Syndrome (CFS) is characterized by unexplained moderate to severe
persistent, relapsing, debilitating, disruptive fatigue of at least
6 months duration often accompanied by pain and not relieved by
CFS was a previously recognized diagnosis where at least four
other symptoms must be present, including painful lymph nodes,
post-exertion malaise (feeling extremely run down after physical
activity), nonrestorative sleep (doesn't feel like you've slept),
muscle and joint pain, sore throat, poor memory, difficulty
concentrating, depression, mood swings, and headaches of new
severity and type.
Other common symptoms
are allergies, digestive disturbances, weakness, swelling, fever,
night sweats, severe PMS in women, herpes breakouts, shingles, and
swollen lymph nodes.
There is no single
causative factor in CFS, though it is thought it may be initiated by
chronic immune activation by at least on of the following
infections: Epstein-Barr Virus (EBV) (one cause of Mononucleosis),
mycoplasma, Coxsackie Virus, Human Herpes Virus-6 (HHV-6),
Cytomegalovirus (CMV), measles, and Human T-Lymphotropic Virus-11
recently new evidence links CFS to a common pathogen that can
cause acute respiratory or gastrointestinal infections, known as
Researchers obtained stomach biopsies
from 165 chronic fatigue syndrome patients. According to the study
results published online September 13, 2007 in the Journal of Clinical Pathology, 82
percent of the samples contained enterovirus protein.
Gastrointestinal complaints are considered common among chronic
fatigue syndrome patients.
The study also found evidence that
enterovirus infection was chronic in a subset of chronic fatigue
syndrome patients. There was also microscopic evidence of chronic
inflammation in 157 of the 165 samples. Previous studies have linked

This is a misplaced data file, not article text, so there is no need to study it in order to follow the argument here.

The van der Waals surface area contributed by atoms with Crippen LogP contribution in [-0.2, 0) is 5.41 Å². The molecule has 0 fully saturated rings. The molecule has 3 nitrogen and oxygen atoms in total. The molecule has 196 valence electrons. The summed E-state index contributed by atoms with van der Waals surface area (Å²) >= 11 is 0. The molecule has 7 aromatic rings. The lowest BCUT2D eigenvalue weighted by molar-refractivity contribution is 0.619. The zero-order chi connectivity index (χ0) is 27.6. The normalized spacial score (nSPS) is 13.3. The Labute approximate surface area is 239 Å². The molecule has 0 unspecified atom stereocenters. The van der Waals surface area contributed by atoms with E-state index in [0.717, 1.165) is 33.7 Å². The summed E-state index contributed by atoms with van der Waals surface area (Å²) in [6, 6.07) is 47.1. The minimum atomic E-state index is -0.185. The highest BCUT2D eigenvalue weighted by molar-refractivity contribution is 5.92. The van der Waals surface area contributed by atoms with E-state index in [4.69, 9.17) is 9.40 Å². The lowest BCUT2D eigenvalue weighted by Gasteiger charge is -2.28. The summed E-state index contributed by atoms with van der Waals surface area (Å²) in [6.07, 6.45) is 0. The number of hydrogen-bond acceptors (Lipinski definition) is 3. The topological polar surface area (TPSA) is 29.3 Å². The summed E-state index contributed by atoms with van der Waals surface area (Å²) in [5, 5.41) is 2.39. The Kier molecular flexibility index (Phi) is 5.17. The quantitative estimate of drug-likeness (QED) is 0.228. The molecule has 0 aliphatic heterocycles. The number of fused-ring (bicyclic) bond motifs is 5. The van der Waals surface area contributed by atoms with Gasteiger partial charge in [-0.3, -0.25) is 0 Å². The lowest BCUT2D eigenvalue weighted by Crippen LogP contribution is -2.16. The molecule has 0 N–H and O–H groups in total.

persistent enterovirus infections with chronic myocarditis, type 1
diabetes, and neuromuscular conditions.
remains controversial though, according to
It is commonly
preceded by and acute viral or bacterial throat infection thought to
adequately lower one's immunity to allow Epstein-Barr Virus, Cytomegalovirus or others to
proliferate like enterovirus. Thus, CFS looks similar to a
mononucleosis which lasts longer and is more severe.
While there is a strong infectious
connection that must be ruled out in CFS there are other
associations that have been noted, including allergies, chronic low
dose organophosphate toxin exposure (insecticides, in particular),
altered fatty acid metabolism and oxidative stress. In fact, Many
CFS patients are allergic, and CFS and allergy patients often share
similar immune status. It has been proposed that the simultaneous
influences of allergic inflammation and immune activation may interact
to produce symptoms of CFS.
What Can be Done?
Addressing factors such as proper
nutrition, removing toxic exposure and other environmental insults
where possible, detoxification, stress modification, adequate rest, and
eliminating food allergies can help decrease the total "insult" load
in people with CFS.
Allergies and inflammation appear to play an
important role in CFS, so modulating these processes and shunting
the immune system's attention to true infectious agents when present
is a treatment goal.
Individualized treatments may include
eradication of infectious agents, removal of toxic exposures,
detoxification and support of antioxidant systems, repair nutritional
deficiencies, decrease overall inflammation, and
give treatments to improve energy, stamina, stress resistance, sleep
patterns, mood, concentration and